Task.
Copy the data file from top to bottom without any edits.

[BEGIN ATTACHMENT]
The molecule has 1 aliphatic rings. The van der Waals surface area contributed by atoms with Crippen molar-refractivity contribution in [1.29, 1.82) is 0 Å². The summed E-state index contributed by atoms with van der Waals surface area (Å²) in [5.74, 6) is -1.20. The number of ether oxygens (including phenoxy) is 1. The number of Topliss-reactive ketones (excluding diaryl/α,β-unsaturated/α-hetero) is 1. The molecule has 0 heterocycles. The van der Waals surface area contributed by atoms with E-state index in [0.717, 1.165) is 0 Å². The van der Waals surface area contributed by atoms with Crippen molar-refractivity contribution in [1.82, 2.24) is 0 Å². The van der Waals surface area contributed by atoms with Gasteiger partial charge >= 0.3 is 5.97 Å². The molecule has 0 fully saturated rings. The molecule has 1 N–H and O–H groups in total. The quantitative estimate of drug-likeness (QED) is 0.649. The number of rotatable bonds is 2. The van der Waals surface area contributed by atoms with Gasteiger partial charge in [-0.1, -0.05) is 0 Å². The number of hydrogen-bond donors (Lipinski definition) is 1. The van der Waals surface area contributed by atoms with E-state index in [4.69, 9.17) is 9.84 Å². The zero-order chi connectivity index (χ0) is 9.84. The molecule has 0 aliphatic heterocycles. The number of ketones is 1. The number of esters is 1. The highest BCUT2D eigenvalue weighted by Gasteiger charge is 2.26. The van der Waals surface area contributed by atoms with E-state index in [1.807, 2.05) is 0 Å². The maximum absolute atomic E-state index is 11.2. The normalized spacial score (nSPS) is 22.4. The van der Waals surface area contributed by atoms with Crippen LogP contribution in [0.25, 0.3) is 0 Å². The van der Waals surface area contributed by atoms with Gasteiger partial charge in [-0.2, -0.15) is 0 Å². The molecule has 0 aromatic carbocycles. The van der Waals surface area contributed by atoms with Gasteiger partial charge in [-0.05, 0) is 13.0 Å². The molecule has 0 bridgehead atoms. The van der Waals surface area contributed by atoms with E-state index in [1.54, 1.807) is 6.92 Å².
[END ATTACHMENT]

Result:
The molecule has 1 aliphatic rings. The van der Waals surface area contributed by atoms with Crippen molar-refractivity contribution in [1.29, 1.82) is 0 Å². The summed E-state index contributed by atoms with van der Waals surface area (Å²) in [5.74, 6) is -1.20. The number of ether oxygens (including phenoxy) is 1. The number of Topliss-reactive ketones (excluding diaryl/α,β-unsaturated/α-hetero) is 1. The molecule has 0 heterocycles. The van der Waals surface area contributed by atoms with E-state index in [0.717, 1.165) is 0 Å². The van der Waals surface area contributed by atoms with Crippen molar-refractivity contribution in [1.82, 2.24) is 0 Å². The van der Waals surface area contributed by atoms with Gasteiger partial charge >= 0.3 is 5.97 Å². The molecule has 0 fully saturated rings. The molecule has 1 N–H and O–H groups in total. The quantitative estimate of drug-likeness (QED) is 0.649. The number of rotatable bonds is 2. The van der Waals surface area contributed by atoms with Gasteiger partial charge in [-0.1, -0.05) is 0 Å². The number of hydrogen-bond donors (Lipinski definition) is 1. The van der Waals surface area contributed by atoms with E-state index in [4.69, 9.17) is 9.84 Å². The zero-order chi connectivity index (χ0) is 9.84. The molecule has 0 aliphatic heterocycles. The number of ketones is 1. The number of esters is 1. The highest BCUT2D eigenvalue weighted by Gasteiger charge is 2.26. The van der Waals surface area contributed by atoms with E-state index in [1.807, 2.05) is 0 Å². The maximum absolute atomic E-state index is 11.2. The normalized spacial score (nSPS) is 22.4. The van der Waals surface area contributed by atoms with Crippen LogP contribution in [0.25, 0.3) is 0 Å². The van der Waals surface area contributed by atoms with Gasteiger partial charge in [-0.2, -0.15) is 0 Å². The molecule has 0 aromatic carbocycles. The van der Waals surface area contributed by atoms with Gasteiger partial charge in [-0.05, 0) is 13.0 Å². The molecule has 0 bridgehead atoms. The van der Waals surface area contributed by atoms with E-state index in [1.54, 1.807) is 6.92 Å².